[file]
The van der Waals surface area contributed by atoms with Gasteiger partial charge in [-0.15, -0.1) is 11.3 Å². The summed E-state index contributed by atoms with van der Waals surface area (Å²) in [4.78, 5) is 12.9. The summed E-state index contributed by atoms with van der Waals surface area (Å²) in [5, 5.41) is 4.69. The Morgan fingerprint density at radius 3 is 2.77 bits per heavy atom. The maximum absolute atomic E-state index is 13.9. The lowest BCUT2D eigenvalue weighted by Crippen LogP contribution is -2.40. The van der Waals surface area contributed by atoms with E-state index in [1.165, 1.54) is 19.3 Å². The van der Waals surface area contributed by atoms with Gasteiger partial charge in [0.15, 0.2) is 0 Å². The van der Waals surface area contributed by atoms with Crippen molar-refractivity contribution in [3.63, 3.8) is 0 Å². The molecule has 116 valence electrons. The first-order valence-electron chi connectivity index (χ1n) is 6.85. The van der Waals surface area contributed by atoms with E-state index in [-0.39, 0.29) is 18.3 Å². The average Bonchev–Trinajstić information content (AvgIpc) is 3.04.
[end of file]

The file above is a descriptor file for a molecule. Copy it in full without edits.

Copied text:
The van der Waals surface area contributed by atoms with Gasteiger partial charge in [-0.15, -0.1) is 11.3 Å². The summed E-state index contributed by atoms with van der Waals surface area (Å²) in [4.78, 5) is 12.9. The summed E-state index contributed by atoms with van der Waals surface area (Å²) in [5, 5.41) is 4.69. The Morgan fingerprint density at radius 3 is 2.77 bits per heavy atom. The maximum absolute atomic E-state index is 13.9. The lowest BCUT2D eigenvalue weighted by Crippen LogP contribution is -2.40. The van der Waals surface area contributed by atoms with E-state index in [1.165, 1.54) is 19.3 Å². The van der Waals surface area contributed by atoms with Gasteiger partial charge in [0.15, 0.2) is 0 Å². The van der Waals surface area contributed by atoms with Crippen molar-refractivity contribution in [3.63, 3.8) is 0 Å². The molecule has 116 valence electrons. The first-order valence-electron chi connectivity index (χ1n) is 6.85. The van der Waals surface area contributed by atoms with E-state index in [-0.39, 0.29) is 18.3 Å². The average Bonchev–Trinajstić information content (AvgIpc) is 3.04.